The result is that not only does it limit your ability to become aroused at all, but also can limit your dopamine receptors in general, causing you to become more anxious, less social, and possibly even depressed. Not to mention it completely skews your perception of what beauty is and gives you unreasonable standards for sex with the women you meet. If you’ve ever gotten an otherwise beautiful girl naked in your bed and been unable to ignore the tiny blemishes or asymmetries to the point where you have trouble getting turned on, then you know what I mean.
And worst of all, the younger you were when you began watching porn, the worse the effects generally are.
In my book on attracting women, I shared something I referred to as the “masturbation diet” in my chapter about motivation. It involved eliminating porn and limiting masturbation to 1-2 times per week. The goal of the “diet” was to revitalize and motivate guys who had trouble being motivated enough to pursue women in the face of their anxiety. I had done it on and off in the past whenever I needed a kick in the ass and it worked for me. Often within a week or two. But I had never considered keeping it or making it a permanent habit in my life.
Late last year, the “no more porn” stuff really caught fire on the forum here, and a number of guys (myself included), hopped on the bandwagon in this thread and agreed to not look at porn for 60 days. We all kept logs on the thread and it turned out to be a raging success. Most of us made it through the 60 days unscathed and true believers. Porn had been negatively affecting our sex lives.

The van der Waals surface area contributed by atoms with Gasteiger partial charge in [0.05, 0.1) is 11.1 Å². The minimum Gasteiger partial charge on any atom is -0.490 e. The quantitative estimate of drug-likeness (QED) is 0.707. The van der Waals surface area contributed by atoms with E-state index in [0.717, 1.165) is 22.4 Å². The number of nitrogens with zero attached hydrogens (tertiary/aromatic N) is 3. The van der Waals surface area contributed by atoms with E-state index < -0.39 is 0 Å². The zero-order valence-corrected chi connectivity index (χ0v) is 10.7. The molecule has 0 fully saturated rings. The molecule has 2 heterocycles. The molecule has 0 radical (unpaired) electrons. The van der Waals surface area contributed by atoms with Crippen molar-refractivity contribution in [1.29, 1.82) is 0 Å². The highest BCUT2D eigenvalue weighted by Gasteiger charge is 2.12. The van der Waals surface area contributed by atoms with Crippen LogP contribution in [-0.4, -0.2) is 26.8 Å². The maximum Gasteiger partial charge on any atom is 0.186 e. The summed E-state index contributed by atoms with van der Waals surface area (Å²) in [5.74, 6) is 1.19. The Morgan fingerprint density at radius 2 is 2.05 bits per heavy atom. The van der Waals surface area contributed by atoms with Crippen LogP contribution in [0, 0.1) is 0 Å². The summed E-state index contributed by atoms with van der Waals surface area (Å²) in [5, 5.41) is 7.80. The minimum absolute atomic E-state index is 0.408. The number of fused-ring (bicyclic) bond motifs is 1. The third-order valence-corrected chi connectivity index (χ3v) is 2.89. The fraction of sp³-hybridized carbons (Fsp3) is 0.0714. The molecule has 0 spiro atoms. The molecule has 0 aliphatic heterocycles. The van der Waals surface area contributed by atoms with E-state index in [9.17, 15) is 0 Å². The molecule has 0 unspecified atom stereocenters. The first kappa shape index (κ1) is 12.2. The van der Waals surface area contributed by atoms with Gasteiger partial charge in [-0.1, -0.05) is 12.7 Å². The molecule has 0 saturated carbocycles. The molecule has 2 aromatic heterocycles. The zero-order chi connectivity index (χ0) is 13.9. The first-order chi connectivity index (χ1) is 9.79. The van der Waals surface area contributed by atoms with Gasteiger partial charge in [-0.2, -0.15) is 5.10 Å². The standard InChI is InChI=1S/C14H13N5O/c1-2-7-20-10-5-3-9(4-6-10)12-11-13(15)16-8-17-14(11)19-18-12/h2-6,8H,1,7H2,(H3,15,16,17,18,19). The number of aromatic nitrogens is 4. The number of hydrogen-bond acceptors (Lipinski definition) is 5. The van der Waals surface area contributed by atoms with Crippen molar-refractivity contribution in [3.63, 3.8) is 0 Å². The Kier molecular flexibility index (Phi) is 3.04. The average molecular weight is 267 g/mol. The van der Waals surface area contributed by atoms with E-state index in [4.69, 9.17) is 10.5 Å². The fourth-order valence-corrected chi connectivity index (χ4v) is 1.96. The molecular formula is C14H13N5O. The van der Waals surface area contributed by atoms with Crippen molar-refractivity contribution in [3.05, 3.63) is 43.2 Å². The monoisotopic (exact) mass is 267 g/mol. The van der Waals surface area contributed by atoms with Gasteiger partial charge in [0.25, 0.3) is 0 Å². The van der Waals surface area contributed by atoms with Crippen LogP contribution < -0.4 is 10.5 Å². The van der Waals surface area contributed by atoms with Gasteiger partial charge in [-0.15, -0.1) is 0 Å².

For some it was a major shift and very difficult. For others, the changes were minor and simple. For everyone, the consensus seems to be we’re glad we did it. You can read the experiences of others on the thread. Personally, I have been watching porn since I was 13, and had been watching it almost daily for 8-10 years when I began this challenge.
It appears my addiction and “reboot” were milder than that of many guys. You can read more about porn withdrawal symptoms here and read about the benefits many men experience after giving up porn for 60 days here.
I jokingly call it a “relapse,” but in early-February I was pulling 14-hour work days and not getting out much, so I hit up the good old YouPorn to blow off some… err, steam. Yeah, that’s it, blow off steam.
On my first return to porn post-reboot, a few things had changed:
I watched porn a couple times over the span of maybe three weeks with the above reactions. I noticed no change in my aggression, my sex drive or my comfort around women. A few weeks later, I began dating a girl here in Brazil pretty regularly and for the first time in about a year, I had a regular sexual partner who I saw frequently.
I decided to use the opportunity to test something out: I wanted to see how much porn was too much. I had watched it on a couple isolated occasions and nothing changed. But how much did I have to watch before it began to affect my sex life? My new Brasileira girlfriend offered a perfect control variable. Since I was having sex with her every few days, I could see and feel any changes in my sexual interest or ability to perform with her as soon as they happened.
It took about a week. I maybe masturbated to porn 4-5 times that week. But by the last time, I was back to my old habits of watching hardcore porn and watching 10-15 videos per session, usually skipping straight to the money shots. The second time my girlfriend came over after beginning my escapade, there was a noticeable drop in both my desire and my performance, to the point where I apologized to her for not being able to live up to my standards (no pun intended). The next week, I quit the pornography, and within a week, the old desire and performance came back and is still going strong.
So what does this mean? Is porn the devil? Should you never watch it? Is it ruining your sex life as we speak?